Updated on July 28 at 2:00 p.m. A previous version of this article mistakenly left out a decision by the Michigan Supreme Court which you can read about here.
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Karen Lovejoy Roe and Michael White are running in the Democratic primary for the Washtenaw County Board of Commissioners, District 5. The 5th district encompasses Ypsilanti Township and Augusta Township.
There are two other candidates running; this is the second of two articles featuring the candidates from the 5th district. Check out our coverage of the other two candidates, Denise Kirchoff and Justin Hodge, here.
The Board of Commissioners is the governing body that administers the county-level government. The commissioners act as both the executive and legislators, meaning they both pass legislation and administer that legislation.
Karen Lovejoy Roe's lifelong career in municipal government draws her into Board of Commissioners race
Karen Lovejoy Roe grew up with a mother who was incredibly active in the local community, which has influenced her own deep roots into the community.
Lovejoy Roe is a lifelong resident of Ypsilanti Township, has graduated from Eastern Michigan University with three bachelor's degrees and one master's degree, and she has served in municipal government for 32 years.
The first elected position Lovejoy Roe held was as Ypsilanti Township Supervisor, to which she was elected in 1996. She is now seeking to bring her expertise in municipal government to represent Ypsilanti and Augusta Townships on the Washtenaw County Board of Commissioners.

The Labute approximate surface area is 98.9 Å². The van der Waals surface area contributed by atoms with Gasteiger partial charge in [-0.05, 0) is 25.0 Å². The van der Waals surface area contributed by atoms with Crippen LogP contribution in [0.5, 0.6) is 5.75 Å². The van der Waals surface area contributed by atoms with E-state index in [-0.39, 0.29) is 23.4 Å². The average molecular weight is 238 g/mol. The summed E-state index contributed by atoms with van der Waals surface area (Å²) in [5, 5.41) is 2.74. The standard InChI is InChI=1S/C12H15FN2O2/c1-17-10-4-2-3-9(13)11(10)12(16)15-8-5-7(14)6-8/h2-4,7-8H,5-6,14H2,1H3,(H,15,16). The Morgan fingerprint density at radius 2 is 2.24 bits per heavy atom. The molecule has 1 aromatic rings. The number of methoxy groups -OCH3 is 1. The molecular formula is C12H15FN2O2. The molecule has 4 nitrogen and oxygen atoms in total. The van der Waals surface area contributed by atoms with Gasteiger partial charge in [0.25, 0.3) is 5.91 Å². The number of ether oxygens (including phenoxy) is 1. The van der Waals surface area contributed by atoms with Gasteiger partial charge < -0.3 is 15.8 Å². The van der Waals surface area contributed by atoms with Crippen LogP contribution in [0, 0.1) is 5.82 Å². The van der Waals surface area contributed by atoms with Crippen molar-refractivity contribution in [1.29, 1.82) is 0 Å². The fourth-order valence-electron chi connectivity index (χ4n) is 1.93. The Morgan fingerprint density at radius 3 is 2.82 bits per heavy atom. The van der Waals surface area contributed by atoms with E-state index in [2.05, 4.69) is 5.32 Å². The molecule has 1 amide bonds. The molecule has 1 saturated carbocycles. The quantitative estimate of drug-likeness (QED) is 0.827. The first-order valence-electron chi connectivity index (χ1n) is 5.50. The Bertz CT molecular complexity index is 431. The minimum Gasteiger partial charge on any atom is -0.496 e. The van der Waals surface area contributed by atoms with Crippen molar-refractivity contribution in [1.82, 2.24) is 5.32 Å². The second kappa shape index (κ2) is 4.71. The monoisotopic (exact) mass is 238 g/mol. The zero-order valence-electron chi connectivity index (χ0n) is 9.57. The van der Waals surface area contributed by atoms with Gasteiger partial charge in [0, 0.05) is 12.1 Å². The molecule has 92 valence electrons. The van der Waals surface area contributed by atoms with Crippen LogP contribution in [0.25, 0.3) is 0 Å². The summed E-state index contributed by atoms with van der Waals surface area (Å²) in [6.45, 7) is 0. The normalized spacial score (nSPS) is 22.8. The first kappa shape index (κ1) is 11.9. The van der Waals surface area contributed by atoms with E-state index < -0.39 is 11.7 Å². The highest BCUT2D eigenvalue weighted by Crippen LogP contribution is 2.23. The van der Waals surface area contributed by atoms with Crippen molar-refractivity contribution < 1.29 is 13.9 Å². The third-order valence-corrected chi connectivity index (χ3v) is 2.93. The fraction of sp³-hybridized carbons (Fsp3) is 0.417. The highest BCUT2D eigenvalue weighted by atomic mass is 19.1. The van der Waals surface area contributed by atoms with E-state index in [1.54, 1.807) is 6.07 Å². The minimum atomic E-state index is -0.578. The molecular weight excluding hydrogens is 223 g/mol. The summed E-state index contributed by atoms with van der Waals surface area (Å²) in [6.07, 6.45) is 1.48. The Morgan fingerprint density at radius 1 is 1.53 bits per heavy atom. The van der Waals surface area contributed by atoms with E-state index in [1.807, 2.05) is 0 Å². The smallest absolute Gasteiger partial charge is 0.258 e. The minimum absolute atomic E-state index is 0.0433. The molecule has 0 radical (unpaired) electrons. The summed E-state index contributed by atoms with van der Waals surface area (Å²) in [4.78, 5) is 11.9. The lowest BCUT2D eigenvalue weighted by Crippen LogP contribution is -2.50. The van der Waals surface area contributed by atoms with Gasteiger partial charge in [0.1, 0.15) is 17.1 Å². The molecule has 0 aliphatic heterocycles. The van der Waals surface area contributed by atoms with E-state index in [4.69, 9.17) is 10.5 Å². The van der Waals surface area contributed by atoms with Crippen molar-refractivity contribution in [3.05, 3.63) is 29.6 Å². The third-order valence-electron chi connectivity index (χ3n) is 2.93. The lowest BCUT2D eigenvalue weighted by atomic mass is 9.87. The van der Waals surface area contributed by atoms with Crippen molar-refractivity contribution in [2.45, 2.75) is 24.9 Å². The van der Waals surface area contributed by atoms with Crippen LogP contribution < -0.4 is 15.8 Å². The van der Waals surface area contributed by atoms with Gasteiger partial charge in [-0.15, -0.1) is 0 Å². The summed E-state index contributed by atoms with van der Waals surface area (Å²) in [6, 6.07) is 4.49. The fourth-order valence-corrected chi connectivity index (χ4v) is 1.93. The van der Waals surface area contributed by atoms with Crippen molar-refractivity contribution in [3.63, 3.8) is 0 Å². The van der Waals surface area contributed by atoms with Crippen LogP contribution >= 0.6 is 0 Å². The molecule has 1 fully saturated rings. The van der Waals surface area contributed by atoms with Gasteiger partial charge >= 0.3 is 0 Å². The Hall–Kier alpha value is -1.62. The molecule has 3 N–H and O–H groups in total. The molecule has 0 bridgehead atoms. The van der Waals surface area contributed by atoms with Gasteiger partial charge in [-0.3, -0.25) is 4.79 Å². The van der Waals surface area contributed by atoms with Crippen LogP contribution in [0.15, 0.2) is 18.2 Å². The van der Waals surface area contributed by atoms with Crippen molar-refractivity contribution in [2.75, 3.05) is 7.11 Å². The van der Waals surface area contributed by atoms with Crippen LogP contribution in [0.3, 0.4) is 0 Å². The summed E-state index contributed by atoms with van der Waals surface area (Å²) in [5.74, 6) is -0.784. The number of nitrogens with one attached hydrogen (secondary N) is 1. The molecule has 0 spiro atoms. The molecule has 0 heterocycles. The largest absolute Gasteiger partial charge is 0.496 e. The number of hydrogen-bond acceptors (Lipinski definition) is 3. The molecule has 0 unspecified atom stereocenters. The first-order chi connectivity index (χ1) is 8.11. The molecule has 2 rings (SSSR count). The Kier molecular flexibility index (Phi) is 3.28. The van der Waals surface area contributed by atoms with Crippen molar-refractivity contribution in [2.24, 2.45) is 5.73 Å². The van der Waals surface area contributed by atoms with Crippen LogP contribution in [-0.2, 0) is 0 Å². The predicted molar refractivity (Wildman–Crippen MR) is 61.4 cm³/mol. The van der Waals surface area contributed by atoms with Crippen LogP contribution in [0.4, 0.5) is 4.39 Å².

She is currently serving out her third term as Ypsilanti Township Clerk, to which she was first elected in 2008. She previously served on the Board of Commissioners when she was elected to a two-year term in 2006.
Lovejoy Roe has earned a Bachelor's in Political Science, Sociology, and Education, and a Master's in Social Science from EMU.
One of the key projects Lovejoy Roe wants to see accomplished is a YMCA built in eastern Washtenaw County because of the "need for community services in the east side of the county." The project has been proposed by Ypsilanti Township, and earlier this year 25 acres of land was donated by the township to YMCA for development. A feasibility study has been in the works to determine the costs associated with the project and the county's required contribution.
Lovejoy Roe is seeking to be elected as a county commissioner to complete this project, and she says there would be no tax burdens on the community to fund the project. Instead, Lovejoy Roe seeks to find creative alternatives to funding the project, and she hopes for a 2022 opening. If elected as a commissioner, Lovejoy Roe seeks to see the project to its completion.